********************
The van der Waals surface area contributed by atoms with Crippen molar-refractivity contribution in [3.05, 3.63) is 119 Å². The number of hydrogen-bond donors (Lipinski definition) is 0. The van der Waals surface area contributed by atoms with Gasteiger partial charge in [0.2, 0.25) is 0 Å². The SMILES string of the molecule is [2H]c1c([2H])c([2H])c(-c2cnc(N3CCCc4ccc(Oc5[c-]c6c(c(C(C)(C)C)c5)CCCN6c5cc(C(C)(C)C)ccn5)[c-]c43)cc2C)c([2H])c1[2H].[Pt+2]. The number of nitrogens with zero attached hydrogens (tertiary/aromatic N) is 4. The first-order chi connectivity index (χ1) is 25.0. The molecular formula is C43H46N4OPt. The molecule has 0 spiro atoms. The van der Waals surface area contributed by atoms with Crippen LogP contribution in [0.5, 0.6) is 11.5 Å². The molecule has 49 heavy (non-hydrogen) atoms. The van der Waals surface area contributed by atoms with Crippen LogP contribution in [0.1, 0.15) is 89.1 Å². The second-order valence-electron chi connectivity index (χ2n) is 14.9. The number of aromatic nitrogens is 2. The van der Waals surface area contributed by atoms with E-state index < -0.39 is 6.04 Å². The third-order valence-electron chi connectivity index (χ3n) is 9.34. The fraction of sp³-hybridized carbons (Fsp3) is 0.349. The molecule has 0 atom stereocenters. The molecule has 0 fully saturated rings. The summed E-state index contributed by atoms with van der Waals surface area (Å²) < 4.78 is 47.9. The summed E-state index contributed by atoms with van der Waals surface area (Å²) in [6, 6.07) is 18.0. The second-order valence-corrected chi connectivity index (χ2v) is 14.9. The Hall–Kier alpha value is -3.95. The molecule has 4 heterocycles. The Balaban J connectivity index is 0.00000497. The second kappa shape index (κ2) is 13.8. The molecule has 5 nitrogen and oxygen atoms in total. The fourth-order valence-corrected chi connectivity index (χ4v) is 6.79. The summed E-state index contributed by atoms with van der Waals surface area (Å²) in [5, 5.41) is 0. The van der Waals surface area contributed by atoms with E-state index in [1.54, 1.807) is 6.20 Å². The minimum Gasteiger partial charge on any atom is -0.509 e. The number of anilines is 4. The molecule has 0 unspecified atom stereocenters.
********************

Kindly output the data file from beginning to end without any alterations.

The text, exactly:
The van der Waals surface area contributed by atoms with Crippen molar-refractivity contribution in [3.05, 3.63) is 119 Å². The number of hydrogen-bond donors (Lipinski definition) is 0. The van der Waals surface area contributed by atoms with Gasteiger partial charge in [0.2, 0.25) is 0 Å². The SMILES string of the molecule is [2H]c1c([2H])c([2H])c(-c2cnc(N3CCCc4ccc(Oc5[c-]c6c(c(C(C)(C)C)c5)CCCN6c5cc(C(C)(C)C)ccn5)[c-]c43)cc2C)c([2H])c1[2H].[Pt+2]. The number of nitrogens with zero attached hydrogens (tertiary/aromatic N) is 4. The first-order chi connectivity index (χ1) is 25.0. The molecular formula is C43H46N4OPt. The molecule has 0 spiro atoms. The van der Waals surface area contributed by atoms with Crippen LogP contribution in [0.5, 0.6) is 11.5 Å². The molecule has 49 heavy (non-hydrogen) atoms. The van der Waals surface area contributed by atoms with Crippen LogP contribution in [0.1, 0.15) is 89.1 Å². The second-order valence-electron chi connectivity index (χ2n) is 14.9. The number of aromatic nitrogens is 2. The van der Waals surface area contributed by atoms with E-state index < -0.39 is 6.04 Å². The third-order valence-electron chi connectivity index (χ3n) is 9.34. The fraction of sp³-hybridized carbons (Fsp3) is 0.349. The molecule has 0 atom stereocenters. The molecule has 0 fully saturated rings. The summed E-state index contributed by atoms with van der Waals surface area (Å²) < 4.78 is 47.9. The summed E-state index contributed by atoms with van der Waals surface area (Å²) in [6, 6.07) is 18.0. The second-order valence-corrected chi connectivity index (χ2v) is 14.9. The Hall–Kier alpha value is -3.95. The molecule has 4 heterocycles. The Balaban J connectivity index is 0.00000497. The second kappa shape index (κ2) is 13.8. The molecule has 5 nitrogen and oxygen atoms in total. The fourth-order valence-corrected chi connectivity index (χ4v) is 6.79. The summed E-state index contributed by atoms with van der Waals surface area (Å²) in [5, 5.41) is 0. The van der Waals surface area contributed by atoms with E-state index in [1.54, 1.807) is 6.20 Å². The minimum Gasteiger partial charge on any atom is -0.509 e. The number of anilines is 4. The molecule has 0 unspecified atom stereocenters.